Consistency pt. 2 Mistakes to Avoid

So, I figured I'd follow up on this because we've had such a wild ride since I posted the original article a couple weeks back. This past week I talked to people who lost thousands, tens of thousands, and hundreds of thousands of dollars in our volatile market over the past couple months. 

I wish I could say that I think the volatility is over, but I doubt it. We will probably see more of a bump to backfill the massive sell off and then a slow, if not rapid decline to start the year off. All the signs are there not to mention its been 10ish years since the last time this happened and we are due. Check out the pic to see what I mean.

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Isn't it interesting how every 10 years or so this happens? Especially since we no longer have actual money, we only have currency fueled by algorithms and fussy politicians & world leaders. The worst part is, most people who invest in the market are delusional about how things work and why.

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Credit to my man, Derek on the pics. He posted them to our trading group this weekend with some thoughts on where we are. What do you guys think? When the markets cycle, this is how most people react. Many, unfortunately, aren't prepped or diversified enough to weather a cycle like this or, worse yet, don't have the time to.

The good news is, there are ways to get consistent returns at any level through different methods of investment and many of you know, my preferred vehicle is Real Estate. RE doesn't come risk free, however, and I want to give you some common mistakes people make when trying to diversify into the lovely world of housing investment.

Mistake #1 - Trying to run solo. Don't do something you've never done before without having the proper guidance. Whether its managing your own rental property or doing actual work on a rehab project. Trying to do too much alone will not help your cause or reduce your stress level. Find professionals to help you manage your projects through all levels.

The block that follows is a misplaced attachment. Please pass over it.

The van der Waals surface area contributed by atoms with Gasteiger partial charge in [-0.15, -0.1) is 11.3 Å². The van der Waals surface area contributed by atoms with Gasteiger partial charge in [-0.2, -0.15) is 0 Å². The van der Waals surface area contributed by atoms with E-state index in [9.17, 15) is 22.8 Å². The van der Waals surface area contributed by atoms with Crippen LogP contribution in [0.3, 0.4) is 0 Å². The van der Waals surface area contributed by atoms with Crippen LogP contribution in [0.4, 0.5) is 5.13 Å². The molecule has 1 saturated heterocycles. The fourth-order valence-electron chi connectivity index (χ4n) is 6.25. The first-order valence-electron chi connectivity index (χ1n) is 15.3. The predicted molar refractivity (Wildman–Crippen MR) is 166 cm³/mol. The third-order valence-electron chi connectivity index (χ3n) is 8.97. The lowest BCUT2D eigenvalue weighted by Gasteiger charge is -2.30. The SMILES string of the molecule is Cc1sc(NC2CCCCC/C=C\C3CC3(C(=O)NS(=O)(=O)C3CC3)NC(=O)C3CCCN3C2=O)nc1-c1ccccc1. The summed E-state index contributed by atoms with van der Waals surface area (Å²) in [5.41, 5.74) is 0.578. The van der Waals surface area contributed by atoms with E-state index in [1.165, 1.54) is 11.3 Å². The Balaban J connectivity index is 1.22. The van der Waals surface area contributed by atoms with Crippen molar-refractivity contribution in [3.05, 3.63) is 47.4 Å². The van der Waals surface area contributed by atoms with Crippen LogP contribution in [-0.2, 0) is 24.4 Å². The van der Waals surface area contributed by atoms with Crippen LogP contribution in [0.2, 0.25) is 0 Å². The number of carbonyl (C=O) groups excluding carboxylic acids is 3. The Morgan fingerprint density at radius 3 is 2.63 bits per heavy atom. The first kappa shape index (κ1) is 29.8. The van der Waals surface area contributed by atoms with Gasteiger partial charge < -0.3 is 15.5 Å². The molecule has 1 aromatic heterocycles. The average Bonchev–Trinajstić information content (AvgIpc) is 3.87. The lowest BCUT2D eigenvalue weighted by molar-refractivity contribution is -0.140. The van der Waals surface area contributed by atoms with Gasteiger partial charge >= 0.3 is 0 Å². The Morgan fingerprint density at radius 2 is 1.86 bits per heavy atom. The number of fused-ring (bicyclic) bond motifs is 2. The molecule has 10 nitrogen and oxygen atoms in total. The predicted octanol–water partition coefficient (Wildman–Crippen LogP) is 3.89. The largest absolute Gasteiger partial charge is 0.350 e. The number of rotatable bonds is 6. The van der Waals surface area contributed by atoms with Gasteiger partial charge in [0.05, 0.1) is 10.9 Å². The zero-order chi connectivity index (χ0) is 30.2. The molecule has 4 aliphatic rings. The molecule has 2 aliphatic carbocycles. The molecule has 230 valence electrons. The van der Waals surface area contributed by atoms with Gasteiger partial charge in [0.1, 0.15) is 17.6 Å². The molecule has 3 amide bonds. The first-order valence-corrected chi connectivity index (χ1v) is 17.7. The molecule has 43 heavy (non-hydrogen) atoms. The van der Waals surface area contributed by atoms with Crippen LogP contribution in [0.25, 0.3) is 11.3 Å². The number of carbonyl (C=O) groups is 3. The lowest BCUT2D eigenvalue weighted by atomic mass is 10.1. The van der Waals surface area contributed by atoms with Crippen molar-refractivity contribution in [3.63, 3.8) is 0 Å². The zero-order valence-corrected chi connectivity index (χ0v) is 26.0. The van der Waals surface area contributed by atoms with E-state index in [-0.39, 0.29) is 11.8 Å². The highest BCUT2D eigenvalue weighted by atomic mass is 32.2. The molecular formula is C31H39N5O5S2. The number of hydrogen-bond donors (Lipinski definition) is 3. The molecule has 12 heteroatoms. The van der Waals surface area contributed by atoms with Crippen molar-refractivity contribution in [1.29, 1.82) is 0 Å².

Mistake #2 - Failing to do proper due diligence. Have a system to understand if what you are doing is a good investment. This kinda goes into mistake #1. When investors try to do things on their own without proper systems, it's a sure fire way to create chaos and a losing investment. Perfect example. We just got a lead in from another investor who has been working on the same project for almost a year, didn't do proper due diligence, is paying hard money rates on his loan (probably 15% or more), and says the project has anywhere from $110-$140K LEFT to do. Soooooo many issues with this one that I won't go into here but it comes back to knowing what you're investing in before you do it. That brings me to... 

Mistake #3 - Investing with the wrong people. This is usually why people make Mistake #1. They don't want to be taken for a ride by the slick talking businessman from California selling you land in Arizona on a 10 year balloon for a development that will never happen. Or, they don't want some contractor living in his car off fish sticks and whiskey to be the only option they have for their $50,000 renovation. Bottom line, make sure whomever you're partnering with is worth the partnership. Have the proper legal documents in place. Know what they say. Understand why they exist and what your rights are and aren't as an investor or lender.

Mistake #4 - Not being secured the right way. This is probably the biggest mistake made for those who lend on projects. Make sure your deals are documented and enforceable. Just because you have a piece of paper with someone's signature on it, doesn't mean you actually have security. Lending can be one of the easiest ways to invest in RE and one of the most secure, if it's done right. Most of the investors I teach with now only lend their money. They have no interest in actually managing a renovation and they love the consistent, double digit, compounded returns they receive year over year. Done wrong, however, this strategy can also cost you your retirement.

There is risk in every investment. Something bad can happen no matter where you have your money. 401K's, mutual funds, CD's, bonds, options, Real Estate, they all have their upside and downside. Sticking your head in the sand and failing to understand the options on how to build wealth, is not the answer. You should investigate all options because, well, no one is going to do it for you. 

I've been fortunate enough to learn a lot from some of the biggest leaders in the industry over the last 3 years or so and, it's completely changed my life. If anyone would like, I would be willing to continue to share what I've learned and help you through the struggles you may be having getting started or understanding the benefits to diversifying in Real Estate. Reach out, lets have a conversation. Until then, happy investing!

Stay grateful, friends.

Mike

Mike DokterComment